Finance Disrupted: Who will take London’s fintech crown?
Like a charming European fairy tale, questions over who shall inherit a crown and become the new ruler were raised.
At the Economist’s Finance Disrupted conference, “Collaborate or die”, held yesterday (25 January) in London, the city’s pre-eminence in the fintech field fell under scrutiny.
Initial discussions looked at why this metropolis is such a fine fintech centre. For Eileen Burbidge, the UK government’s HM Treasury special envoy for fintech, it boiled down to its “access to customers and capital, technical expertise, a great policy regime and progressive regulations”.
The panel generally backed this view up, with Lawrence Wintermeyer, CEO at Innovate Finance, pointing out that half of all venture capital in London is foreign. They are attracted here by its openness, and he praised the Financial Conduct Authority (FCA) and Payment Systems Regulator (PSR) for how well they work with start-ups and financial institutions.
This is where the city stands now, but the question of the “single market” came up in terms of Europe and, of course, Brexit.
Nicolas Véron, senior fellow, Bruegel; and visiting fellow, Peterson Institute for International Economics, took on the role of contrarian-in-chief and always questioned London’s current standing and future. He believes that while Europe’s digital and financial services industries are fragmented, the EU is looking to rectify this and deepen integration. Also, in Véron’s view, Silicon Valley “holds the crown for financial services”.
There is also the issue of housing – yes, this can have an impact according to Olle Zetterberg, CEO, Stockholm Business Region. The shortage of properties in London could mean firms can’t attract new talent.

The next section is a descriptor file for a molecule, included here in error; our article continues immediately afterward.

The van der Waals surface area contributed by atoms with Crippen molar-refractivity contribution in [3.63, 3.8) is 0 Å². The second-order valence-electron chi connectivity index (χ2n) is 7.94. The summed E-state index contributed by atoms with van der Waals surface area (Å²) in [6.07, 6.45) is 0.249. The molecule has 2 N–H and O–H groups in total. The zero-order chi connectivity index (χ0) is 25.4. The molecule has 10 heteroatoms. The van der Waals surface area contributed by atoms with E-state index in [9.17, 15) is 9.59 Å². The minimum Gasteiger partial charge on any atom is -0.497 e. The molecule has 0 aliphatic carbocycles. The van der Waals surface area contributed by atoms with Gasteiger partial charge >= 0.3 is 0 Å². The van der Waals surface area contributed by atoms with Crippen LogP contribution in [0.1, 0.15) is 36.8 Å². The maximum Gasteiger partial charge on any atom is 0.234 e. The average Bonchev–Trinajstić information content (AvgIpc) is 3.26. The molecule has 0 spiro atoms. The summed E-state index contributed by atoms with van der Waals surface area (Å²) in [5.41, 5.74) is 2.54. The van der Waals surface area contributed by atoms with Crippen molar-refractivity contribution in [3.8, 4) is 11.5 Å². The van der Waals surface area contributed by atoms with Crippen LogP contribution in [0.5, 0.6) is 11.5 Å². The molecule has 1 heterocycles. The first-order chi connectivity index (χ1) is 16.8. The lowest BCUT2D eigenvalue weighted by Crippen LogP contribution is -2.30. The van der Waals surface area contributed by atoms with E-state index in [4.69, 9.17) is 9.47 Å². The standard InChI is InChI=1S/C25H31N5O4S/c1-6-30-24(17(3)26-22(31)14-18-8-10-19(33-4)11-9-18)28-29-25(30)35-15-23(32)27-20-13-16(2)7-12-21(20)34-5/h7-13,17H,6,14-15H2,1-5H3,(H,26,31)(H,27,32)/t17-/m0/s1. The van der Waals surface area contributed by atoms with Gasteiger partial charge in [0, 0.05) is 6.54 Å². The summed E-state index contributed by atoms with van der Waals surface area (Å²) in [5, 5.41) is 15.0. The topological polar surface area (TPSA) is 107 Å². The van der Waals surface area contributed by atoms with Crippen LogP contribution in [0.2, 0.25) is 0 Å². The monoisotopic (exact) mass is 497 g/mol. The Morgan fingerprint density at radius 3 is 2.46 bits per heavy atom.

For those who believe a US city should be or is number one, Burbidge points out it has “disparate markets” – and doing business there means “having to deal with states on a case by case basis”.
Back to the shadow of Brexit. The questions of whether fintech firms need a passport to operate in the rest of the EU or whether they will move their headquarters from London to another city cropped up. (UK citizens already need a passport to move within the EU as we have not signed up to the Schengen Agreement.)
In Wintermeyer’s experience, only 20% of companies need a passport – “few really need it”. But he concedes that “talent is the number one concern in the fintech community”.
With the UK waving goodbye the EU, this has created uncertainty in the job market. The changes may well be incremental. Brexit has created negative images on the freedom of movement.
Ultimately, all this talk did not reveal any clear usurper for London’s fintech crown. In Zetterberg’s opinion “London will be OK for the next few decades”.
This is a kind of happy ending for our fintech fairy tale.
Other tales to tell
Elsewhere, the event threw up the usual mix of panels, predictions and punditry. A few points of interest came up.
Craig Donaldson, CEO of Metro Bank, looked at banking in the year 2030. The bank calls its branches “stores” and while branch cuts in the UK are happening at an alarming rate, Metro has other ideas.
Donaldson often cited digital and physical integration, and he says for this integration “we don’t need 2,000 stores but I reckon 250 stores for national coverage”. An interesting statistic, and good to see he was specific. Too often we are given vague ambitions.
In a panel on “blockchain versus blockchain” there was none of the drama of the movie “Kramer vs Kramer” but as people having been saying at other events, the hype is over – “we are now getting to the stage of what it will mean”.
Finally, away from the panels, Banking Technology did an interview with Oliver Hughes, CEO of Tinkoff Bank. There will a feature at a later date on his views and the Russian bank’s ambitions.